So our visitors arrive at the hotel and begin searching for “Nonprofit Day.” The only event poster visible is a giant arrow with “CompassPoint” written on it (pictured above). Better would have been a simple sign with just the words “Nonprofit Day” on it. Even without an arrow, people searching for an event will gravitate towards anything with the event name. A sign with “Nonprofit Day — Welcome!” would be an even better signal that you’ve arrived. You’re here. This is the place and we welcome you. Way-finding and directing are not as important in small spaces (such as hotel lobbies).
The “Registration” sign gets lost by being off to the side and next to plants. Suggest positioning it directly behind the registration desk to improve its impact. Suggest increasing the sign’s contrast and color vibrancy, too. Using an event-specific graphic rather than a CompassPoint corporate color scheme would help make attendees feel more like they’re at an event.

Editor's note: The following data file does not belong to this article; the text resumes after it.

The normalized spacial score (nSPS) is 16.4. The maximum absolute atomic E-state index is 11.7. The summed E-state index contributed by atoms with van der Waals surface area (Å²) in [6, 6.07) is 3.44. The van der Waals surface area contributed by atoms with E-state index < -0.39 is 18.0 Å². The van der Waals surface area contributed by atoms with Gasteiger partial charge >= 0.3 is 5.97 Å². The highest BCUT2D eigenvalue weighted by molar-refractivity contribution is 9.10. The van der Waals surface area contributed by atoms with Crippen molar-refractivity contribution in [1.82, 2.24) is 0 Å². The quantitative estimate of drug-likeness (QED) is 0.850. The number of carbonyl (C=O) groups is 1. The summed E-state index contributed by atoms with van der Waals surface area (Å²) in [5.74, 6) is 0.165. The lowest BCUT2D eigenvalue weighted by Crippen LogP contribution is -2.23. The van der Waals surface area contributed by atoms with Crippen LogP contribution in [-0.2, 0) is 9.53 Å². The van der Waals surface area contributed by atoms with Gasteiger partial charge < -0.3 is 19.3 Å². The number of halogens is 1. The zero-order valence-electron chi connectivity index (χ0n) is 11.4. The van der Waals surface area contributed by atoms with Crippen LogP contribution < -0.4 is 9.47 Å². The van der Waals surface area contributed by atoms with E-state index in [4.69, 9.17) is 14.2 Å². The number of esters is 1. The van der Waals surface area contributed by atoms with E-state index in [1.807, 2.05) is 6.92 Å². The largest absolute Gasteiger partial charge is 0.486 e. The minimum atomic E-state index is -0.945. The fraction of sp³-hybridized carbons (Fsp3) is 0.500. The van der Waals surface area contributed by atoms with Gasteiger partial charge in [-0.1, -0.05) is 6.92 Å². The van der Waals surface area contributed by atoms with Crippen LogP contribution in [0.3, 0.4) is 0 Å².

A person always trump a paper sign. It’s better to let people greet and orient, not signage. We’ve go four or five wonderful volunteers hosting the Registration table. Their smiling faces and willing engagement is where you want attendees to focus once they’re at the desk. Detailed, text-filled signage become a distraction when there are volunteers right there. This sign (pictured) had very limited, esoteric bit of information on it. It’s also important to let conference-goers get their materials without feeling like they must pay attention to signs for instructions. Registrants don’t need any information off of a sign at this stage of their journey to the event — though it’s not clear that the signs can/should be ignored when they’re right behind a desk. Suggestion: remove all signs at the Registration Table unless the sign contains absolutely necessary directions.